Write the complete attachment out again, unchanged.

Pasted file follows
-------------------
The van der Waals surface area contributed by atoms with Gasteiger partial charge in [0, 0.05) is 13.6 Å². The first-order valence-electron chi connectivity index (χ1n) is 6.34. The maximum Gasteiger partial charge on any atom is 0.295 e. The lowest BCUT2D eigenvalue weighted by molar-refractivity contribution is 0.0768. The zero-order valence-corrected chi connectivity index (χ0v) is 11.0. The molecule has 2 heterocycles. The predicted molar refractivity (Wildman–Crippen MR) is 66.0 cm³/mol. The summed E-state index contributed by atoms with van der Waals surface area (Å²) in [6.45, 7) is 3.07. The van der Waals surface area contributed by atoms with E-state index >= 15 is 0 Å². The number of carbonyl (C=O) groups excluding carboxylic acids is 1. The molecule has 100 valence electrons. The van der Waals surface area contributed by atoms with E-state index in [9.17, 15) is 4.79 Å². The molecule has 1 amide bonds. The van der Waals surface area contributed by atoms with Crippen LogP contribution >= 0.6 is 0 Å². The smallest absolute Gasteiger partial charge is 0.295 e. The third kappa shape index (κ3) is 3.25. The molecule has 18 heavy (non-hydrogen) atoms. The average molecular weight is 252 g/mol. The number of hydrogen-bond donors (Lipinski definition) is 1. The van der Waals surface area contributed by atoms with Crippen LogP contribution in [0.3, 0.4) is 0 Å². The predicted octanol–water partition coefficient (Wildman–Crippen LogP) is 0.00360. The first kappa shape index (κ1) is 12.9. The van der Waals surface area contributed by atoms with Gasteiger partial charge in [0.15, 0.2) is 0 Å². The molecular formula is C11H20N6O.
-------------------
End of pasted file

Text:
The van der Waals surface area contributed by atoms with Gasteiger partial charge in [0, 0.05) is 13.6 Å². The first-order valence-electron chi connectivity index (χ1n) is 6.34. The maximum Gasteiger partial charge on any atom is 0.295 e. The lowest BCUT2D eigenvalue weighted by molar-refractivity contribution is 0.0768. The zero-order valence-corrected chi connectivity index (χ0v) is 11.0. The molecule has 2 heterocycles. The predicted molar refractivity (Wildman–Crippen MR) is 66.0 cm³/mol. The summed E-state index contributed by atoms with van der Waals surface area (Å²) in [6.45, 7) is 3.07. The van der Waals surface area contributed by atoms with E-state index >= 15 is 0 Å². The number of carbonyl (C=O) groups excluding carboxylic acids is 1. The molecule has 100 valence electrons. The van der Waals surface area contributed by atoms with E-state index in [9.17, 15) is 4.79 Å². The molecule has 1 amide bonds. The van der Waals surface area contributed by atoms with Crippen LogP contribution >= 0.6 is 0 Å². The smallest absolute Gasteiger partial charge is 0.295 e. The third kappa shape index (κ3) is 3.25. The molecule has 18 heavy (non-hydrogen) atoms. The average molecular weight is 252 g/mol. The number of hydrogen-bond donors (Lipinski definition) is 1. The van der Waals surface area contributed by atoms with Crippen LogP contribution in [0.3, 0.4) is 0 Å². The predicted octanol–water partition coefficient (Wildman–Crippen LogP) is 0.00360. The first kappa shape index (κ1) is 12.9. The van der Waals surface area contributed by atoms with Gasteiger partial charge in [0.15, 0.2) is 0 Å². The molecular formula is C11H20N6O.